Hard & soft loan

A hard loan is a loan with very specific parameters and adheres to market conditions such as the interest rate. A hard loan is not as "flexible" as a soft loan which does not have as many stipulations.

Terms for a hard loan:[1]

  • The interest rate
  • The currency the repayment is made in
  • Maturity date (when the repayment is due)
  • The repayment schedule
  • The risk premium (determined by the credit rating of the debtor, the poorer the rating the higher the premium)

Soft Loan

A soft loan is a loan with relatively "loose" terms, it typically has an interest rate below the market rate (or sometime no interest at all), flexible maturities and is often used dy development banks.[2] Soft loans are usually given out by a government as a government can afford to be more flexible with their terms than a non-governmental institution that must earn a profit for their shareholders.[3]

A soft loan may be given to the government or development bank in a developing country by another nation or an organization such as the World bank. Because governments and organizations such as the World Bank do not need to make a profit they can afford to loan the money for a log time and with low interest. The debtor only needs to repay the principle amount. For some specific information on what the World Bank has done with soft loans, please see here.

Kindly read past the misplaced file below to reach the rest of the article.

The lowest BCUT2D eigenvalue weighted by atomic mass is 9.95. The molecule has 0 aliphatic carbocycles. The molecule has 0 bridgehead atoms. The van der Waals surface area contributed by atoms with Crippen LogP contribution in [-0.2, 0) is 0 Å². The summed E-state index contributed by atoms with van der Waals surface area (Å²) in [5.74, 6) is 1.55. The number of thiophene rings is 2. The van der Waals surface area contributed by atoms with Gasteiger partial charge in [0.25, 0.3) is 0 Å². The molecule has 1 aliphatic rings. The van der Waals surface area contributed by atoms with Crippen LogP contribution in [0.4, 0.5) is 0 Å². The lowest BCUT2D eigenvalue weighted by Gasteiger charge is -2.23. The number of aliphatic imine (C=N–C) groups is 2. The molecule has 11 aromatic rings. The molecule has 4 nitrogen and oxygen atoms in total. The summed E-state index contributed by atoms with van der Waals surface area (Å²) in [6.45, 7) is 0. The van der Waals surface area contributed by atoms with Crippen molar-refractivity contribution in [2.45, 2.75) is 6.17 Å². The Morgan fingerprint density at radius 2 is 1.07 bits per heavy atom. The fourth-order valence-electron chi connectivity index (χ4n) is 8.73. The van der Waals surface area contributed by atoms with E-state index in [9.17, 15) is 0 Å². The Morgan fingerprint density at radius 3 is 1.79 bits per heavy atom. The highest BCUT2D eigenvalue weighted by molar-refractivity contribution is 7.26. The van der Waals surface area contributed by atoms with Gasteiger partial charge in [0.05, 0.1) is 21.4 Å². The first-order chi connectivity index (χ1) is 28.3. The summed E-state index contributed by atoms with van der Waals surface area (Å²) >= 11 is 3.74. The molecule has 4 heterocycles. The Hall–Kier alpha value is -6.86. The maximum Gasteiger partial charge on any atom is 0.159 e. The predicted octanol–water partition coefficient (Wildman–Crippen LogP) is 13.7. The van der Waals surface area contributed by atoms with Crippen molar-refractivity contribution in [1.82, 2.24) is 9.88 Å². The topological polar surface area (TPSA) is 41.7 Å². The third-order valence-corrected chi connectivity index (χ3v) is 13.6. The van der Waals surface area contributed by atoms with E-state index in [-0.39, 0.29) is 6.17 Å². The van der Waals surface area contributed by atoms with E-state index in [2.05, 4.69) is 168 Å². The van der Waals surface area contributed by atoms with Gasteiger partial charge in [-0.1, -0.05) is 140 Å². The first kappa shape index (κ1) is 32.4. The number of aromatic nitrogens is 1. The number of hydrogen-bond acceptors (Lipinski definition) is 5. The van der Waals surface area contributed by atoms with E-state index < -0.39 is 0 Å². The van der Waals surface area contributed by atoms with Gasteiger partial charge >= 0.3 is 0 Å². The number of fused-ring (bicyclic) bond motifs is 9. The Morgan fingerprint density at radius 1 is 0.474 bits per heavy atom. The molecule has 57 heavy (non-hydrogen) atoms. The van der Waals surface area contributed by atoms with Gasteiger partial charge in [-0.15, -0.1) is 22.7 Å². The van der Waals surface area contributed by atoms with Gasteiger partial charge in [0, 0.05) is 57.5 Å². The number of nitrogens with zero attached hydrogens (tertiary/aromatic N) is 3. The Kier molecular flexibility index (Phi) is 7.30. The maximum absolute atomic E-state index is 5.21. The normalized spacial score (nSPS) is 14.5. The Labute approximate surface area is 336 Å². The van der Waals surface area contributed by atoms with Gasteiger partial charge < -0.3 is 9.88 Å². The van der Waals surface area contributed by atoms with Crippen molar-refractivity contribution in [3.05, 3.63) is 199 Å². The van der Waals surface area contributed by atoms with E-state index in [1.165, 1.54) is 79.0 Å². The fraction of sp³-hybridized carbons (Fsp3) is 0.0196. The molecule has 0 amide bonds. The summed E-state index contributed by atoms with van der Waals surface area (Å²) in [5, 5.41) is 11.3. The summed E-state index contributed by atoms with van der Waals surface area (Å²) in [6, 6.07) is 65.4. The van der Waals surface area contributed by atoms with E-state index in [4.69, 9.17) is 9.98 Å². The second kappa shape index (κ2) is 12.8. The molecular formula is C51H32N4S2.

For Further Reading


  1. J.Black, N. Hashimzade, and G. Myles. (2009) "Hard Loan" [Online], Available: http://www.oxfordreference.com/view/10.1093/acref/9780199237043.001.0001/acref-9780199237043-e-1420?rskey=hY9dYh&result=1, 2009 [Aug 20, 2016]
  2. "A Dictionary of Economics", entry: soft loan, published Oxford University Press, 2013. Edited by John Black, Nigar Hashimzade, and Gareth Myles Online version accessed [August 17th, 2017].
  3. J. Law. "Soft Loan." [Online], Available: http://www.oxfordreference.com/view/10.1093/acref/9780199664931.001.0001/acref-9780199664931-e-3543?rskey=RQmeg3&result=18, 2015 [Aug 21, 2016].